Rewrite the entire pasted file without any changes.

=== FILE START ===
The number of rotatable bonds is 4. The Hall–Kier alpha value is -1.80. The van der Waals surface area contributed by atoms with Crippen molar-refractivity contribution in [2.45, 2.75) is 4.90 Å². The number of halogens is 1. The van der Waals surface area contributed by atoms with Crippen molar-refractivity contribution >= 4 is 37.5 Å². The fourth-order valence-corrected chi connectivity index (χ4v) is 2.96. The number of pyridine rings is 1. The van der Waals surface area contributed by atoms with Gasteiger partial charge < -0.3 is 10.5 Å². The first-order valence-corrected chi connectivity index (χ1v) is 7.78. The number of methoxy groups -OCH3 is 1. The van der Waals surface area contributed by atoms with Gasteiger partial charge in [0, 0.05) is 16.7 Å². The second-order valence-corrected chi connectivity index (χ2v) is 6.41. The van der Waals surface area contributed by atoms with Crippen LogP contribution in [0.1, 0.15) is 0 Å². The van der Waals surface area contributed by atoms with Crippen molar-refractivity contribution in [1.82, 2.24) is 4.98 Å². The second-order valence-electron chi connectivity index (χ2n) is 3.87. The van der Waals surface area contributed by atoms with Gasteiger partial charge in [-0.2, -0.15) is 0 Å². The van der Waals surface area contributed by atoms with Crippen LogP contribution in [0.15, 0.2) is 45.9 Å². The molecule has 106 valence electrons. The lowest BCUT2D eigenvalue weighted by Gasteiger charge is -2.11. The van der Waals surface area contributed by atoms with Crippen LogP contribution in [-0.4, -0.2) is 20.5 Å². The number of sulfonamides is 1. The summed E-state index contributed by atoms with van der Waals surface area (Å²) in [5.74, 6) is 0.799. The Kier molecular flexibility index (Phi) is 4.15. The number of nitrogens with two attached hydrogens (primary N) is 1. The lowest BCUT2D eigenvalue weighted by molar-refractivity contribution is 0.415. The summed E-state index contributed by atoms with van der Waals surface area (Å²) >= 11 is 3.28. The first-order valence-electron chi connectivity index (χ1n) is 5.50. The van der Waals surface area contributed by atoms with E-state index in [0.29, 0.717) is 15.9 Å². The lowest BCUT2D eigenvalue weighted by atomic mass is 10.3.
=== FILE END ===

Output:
The number of rotatable bonds is 4. The Hall–Kier alpha value is -1.80. The van der Waals surface area contributed by atoms with Crippen molar-refractivity contribution in [2.45, 2.75) is 4.90 Å². The number of halogens is 1. The van der Waals surface area contributed by atoms with Crippen molar-refractivity contribution >= 4 is 37.5 Å². The fourth-order valence-corrected chi connectivity index (χ4v) is 2.96. The number of pyridine rings is 1. The van der Waals surface area contributed by atoms with Gasteiger partial charge < -0.3 is 10.5 Å². The first-order valence-corrected chi connectivity index (χ1v) is 7.78. The number of methoxy groups -OCH3 is 1. The van der Waals surface area contributed by atoms with Gasteiger partial charge in [0, 0.05) is 16.7 Å². The second-order valence-corrected chi connectivity index (χ2v) is 6.41. The van der Waals surface area contributed by atoms with Crippen LogP contribution in [0.1, 0.15) is 0 Å². The van der Waals surface area contributed by atoms with Crippen molar-refractivity contribution in [1.82, 2.24) is 4.98 Å². The second-order valence-electron chi connectivity index (χ2n) is 3.87. The van der Waals surface area contributed by atoms with Gasteiger partial charge in [-0.2, -0.15) is 0 Å². The van der Waals surface area contributed by atoms with Crippen LogP contribution in [0.15, 0.2) is 45.9 Å². The molecule has 106 valence electrons. The lowest BCUT2D eigenvalue weighted by Gasteiger charge is -2.11. The van der Waals surface area contributed by atoms with Crippen LogP contribution in [-0.4, -0.2) is 20.5 Å². The number of sulfonamides is 1. The summed E-state index contributed by atoms with van der Waals surface area (Å²) in [5.74, 6) is 0.799. The Kier molecular flexibility index (Phi) is 4.15. The number of nitrogens with two attached hydrogens (primary N) is 1. The lowest BCUT2D eigenvalue weighted by molar-refractivity contribution is 0.415. The summed E-state index contributed by atoms with van der Waals surface area (Å²) >= 11 is 3.28. The first-order valence-electron chi connectivity index (χ1n) is 5.50. The van der Waals surface area contributed by atoms with E-state index in [0.29, 0.717) is 15.9 Å². The lowest BCUT2D eigenvalue weighted by atomic mass is 10.3.